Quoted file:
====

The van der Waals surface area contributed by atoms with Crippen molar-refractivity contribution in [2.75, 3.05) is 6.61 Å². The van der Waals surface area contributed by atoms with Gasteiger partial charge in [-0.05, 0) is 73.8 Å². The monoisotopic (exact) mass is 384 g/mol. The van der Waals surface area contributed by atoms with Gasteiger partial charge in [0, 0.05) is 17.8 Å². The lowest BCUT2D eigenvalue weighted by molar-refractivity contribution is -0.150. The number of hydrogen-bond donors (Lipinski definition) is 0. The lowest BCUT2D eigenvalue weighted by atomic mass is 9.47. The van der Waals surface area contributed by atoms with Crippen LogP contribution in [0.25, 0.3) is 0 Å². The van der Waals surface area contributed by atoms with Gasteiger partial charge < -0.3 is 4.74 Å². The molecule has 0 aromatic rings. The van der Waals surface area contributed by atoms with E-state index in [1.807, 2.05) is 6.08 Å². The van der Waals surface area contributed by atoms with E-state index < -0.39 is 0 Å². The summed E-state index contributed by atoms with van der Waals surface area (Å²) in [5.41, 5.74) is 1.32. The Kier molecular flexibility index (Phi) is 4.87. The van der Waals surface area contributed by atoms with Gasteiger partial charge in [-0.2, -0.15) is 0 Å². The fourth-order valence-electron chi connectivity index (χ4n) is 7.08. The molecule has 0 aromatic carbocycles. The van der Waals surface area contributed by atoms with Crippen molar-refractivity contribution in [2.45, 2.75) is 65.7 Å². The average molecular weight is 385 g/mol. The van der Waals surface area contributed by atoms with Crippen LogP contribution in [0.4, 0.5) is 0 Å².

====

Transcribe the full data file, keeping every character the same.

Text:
The van der Waals surface area contributed by atoms with Crippen molar-refractivity contribution in [2.75, 3.05) is 6.61 Å². The van der Waals surface area contributed by atoms with Gasteiger partial charge in [-0.05, 0) is 73.8 Å². The monoisotopic (exact) mass is 384 g/mol. The van der Waals surface area contributed by atoms with Gasteiger partial charge in [0, 0.05) is 17.8 Å². The lowest BCUT2D eigenvalue weighted by molar-refractivity contribution is -0.150. The number of hydrogen-bond donors (Lipinski definition) is 0. The lowest BCUT2D eigenvalue weighted by atomic mass is 9.47. The van der Waals surface area contributed by atoms with Crippen LogP contribution in [0.25, 0.3) is 0 Å². The van der Waals surface area contributed by atoms with Gasteiger partial charge < -0.3 is 4.74 Å². The molecule has 0 aromatic rings. The van der Waals surface area contributed by atoms with E-state index in [1.807, 2.05) is 6.08 Å². The van der Waals surface area contributed by atoms with E-state index < -0.39 is 0 Å². The summed E-state index contributed by atoms with van der Waals surface area (Å²) in [5.41, 5.74) is 1.32. The Kier molecular flexibility index (Phi) is 4.87. The van der Waals surface area contributed by atoms with Gasteiger partial charge in [-0.2, -0.15) is 0 Å². The fourth-order valence-electron chi connectivity index (χ4n) is 7.08. The molecule has 0 aromatic carbocycles. The van der Waals surface area contributed by atoms with Crippen molar-refractivity contribution in [2.45, 2.75) is 65.7 Å². The average molecular weight is 385 g/mol. The van der Waals surface area contributed by atoms with Crippen LogP contribution in [0.4, 0.5) is 0 Å².